North Carolina Law Review

University of North Carolina School of Law

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The Capture and Interrogation of § 1651 Pirates: The Consequences of United States v. Dire

March 28, 2013

91 N.C. L. Rev. Addendum 119 (2013)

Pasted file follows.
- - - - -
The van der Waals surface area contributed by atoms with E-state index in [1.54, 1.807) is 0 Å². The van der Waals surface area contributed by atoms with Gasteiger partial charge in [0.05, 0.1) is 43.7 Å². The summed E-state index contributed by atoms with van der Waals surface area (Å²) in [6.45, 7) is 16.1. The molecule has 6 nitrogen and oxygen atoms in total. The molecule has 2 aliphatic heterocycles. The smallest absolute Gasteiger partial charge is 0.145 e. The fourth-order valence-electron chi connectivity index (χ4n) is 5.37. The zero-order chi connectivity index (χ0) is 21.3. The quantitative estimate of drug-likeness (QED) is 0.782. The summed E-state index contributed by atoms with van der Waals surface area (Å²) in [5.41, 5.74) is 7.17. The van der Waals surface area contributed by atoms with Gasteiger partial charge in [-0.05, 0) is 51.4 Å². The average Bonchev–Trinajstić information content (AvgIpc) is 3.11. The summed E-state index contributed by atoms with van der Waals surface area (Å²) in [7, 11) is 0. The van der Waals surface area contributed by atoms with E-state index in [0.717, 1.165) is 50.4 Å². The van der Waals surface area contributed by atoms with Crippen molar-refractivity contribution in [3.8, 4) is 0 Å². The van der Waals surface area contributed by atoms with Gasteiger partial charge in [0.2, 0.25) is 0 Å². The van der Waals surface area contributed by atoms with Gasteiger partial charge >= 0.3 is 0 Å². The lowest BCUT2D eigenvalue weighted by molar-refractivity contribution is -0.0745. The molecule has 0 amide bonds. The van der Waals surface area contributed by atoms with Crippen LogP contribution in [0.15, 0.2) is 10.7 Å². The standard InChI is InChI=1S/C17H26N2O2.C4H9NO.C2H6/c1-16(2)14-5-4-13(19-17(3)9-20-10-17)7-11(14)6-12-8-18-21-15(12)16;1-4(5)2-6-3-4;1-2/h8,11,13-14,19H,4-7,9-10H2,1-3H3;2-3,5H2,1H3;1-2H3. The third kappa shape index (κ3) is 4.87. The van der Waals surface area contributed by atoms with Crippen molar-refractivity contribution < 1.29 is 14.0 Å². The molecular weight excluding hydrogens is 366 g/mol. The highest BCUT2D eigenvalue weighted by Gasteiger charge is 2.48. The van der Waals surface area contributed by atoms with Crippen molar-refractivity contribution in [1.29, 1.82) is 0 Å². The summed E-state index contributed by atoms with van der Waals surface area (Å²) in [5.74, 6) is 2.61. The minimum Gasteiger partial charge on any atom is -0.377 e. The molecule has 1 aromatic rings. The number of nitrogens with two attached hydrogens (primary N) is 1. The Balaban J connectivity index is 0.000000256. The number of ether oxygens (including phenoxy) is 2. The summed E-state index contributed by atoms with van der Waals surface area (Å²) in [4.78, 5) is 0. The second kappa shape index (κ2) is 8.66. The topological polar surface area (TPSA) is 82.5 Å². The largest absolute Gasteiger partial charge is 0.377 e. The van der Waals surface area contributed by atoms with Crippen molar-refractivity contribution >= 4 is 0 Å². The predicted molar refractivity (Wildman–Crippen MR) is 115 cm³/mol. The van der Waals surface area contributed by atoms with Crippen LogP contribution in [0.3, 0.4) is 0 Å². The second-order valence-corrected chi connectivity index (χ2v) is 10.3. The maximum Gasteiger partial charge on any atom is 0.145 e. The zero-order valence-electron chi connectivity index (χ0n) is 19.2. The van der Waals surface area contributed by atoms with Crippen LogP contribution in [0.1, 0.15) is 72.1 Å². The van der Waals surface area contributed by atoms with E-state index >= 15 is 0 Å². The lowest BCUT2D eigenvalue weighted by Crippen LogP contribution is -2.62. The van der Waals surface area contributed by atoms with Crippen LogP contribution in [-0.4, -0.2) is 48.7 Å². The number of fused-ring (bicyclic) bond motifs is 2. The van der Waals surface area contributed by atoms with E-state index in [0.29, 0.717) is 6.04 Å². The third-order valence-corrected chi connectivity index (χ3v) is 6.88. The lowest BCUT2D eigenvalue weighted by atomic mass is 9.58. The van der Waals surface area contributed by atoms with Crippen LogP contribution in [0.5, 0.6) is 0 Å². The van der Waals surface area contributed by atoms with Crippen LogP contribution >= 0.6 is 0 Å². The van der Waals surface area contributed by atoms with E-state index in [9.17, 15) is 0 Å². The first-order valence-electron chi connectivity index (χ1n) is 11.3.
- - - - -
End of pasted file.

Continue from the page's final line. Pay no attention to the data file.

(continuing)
The argument this Recent Development makes is twofold. It first argues that Dire establishes a strong, clear, and correct precedent for future courts to follow when interpreting 18 U.S.C. § 1651, a statute that was in great need of clarification due to the lack of relevant case law. The Fourth Circuit's interpretation of § 1651 in Dire protects the individual right to due process and also preserves Congress's intent that the statute mirror the international community's ever-changing definition of piracy. Second, this Recent Development argues that the court forfeited an opportunity to distinguish Direfrom other "totality of the circumstances" cases and failed to extend Fifth Amendment rights to foreign detainees. The Fourth Circuit's discussion in Dire of the "totality of the circumstances" standard, although arguably correct, lacks the resolute approach taken in the § 1651 analysis. Especially when considering the unique facts of Dire, the court refused an ideal opportunity to explain the "totality of the circumstances" standard in a way that adequately extends a constitutional right to foreign detainees. By affirming the district court's holding in Hasan III that a detainee need only understand his Miranda rights in a "linguistic" manner," the Fourth Circuit opened the door for future courts to gloss over the "totality of the circumstances" criteria. Overall, in a bizarre juxtaposition of approaches, Dire demonstrates a court's ability to sufficiently explain and improve upon centuries-old law, while also impeding the advancement of a constitutional right.



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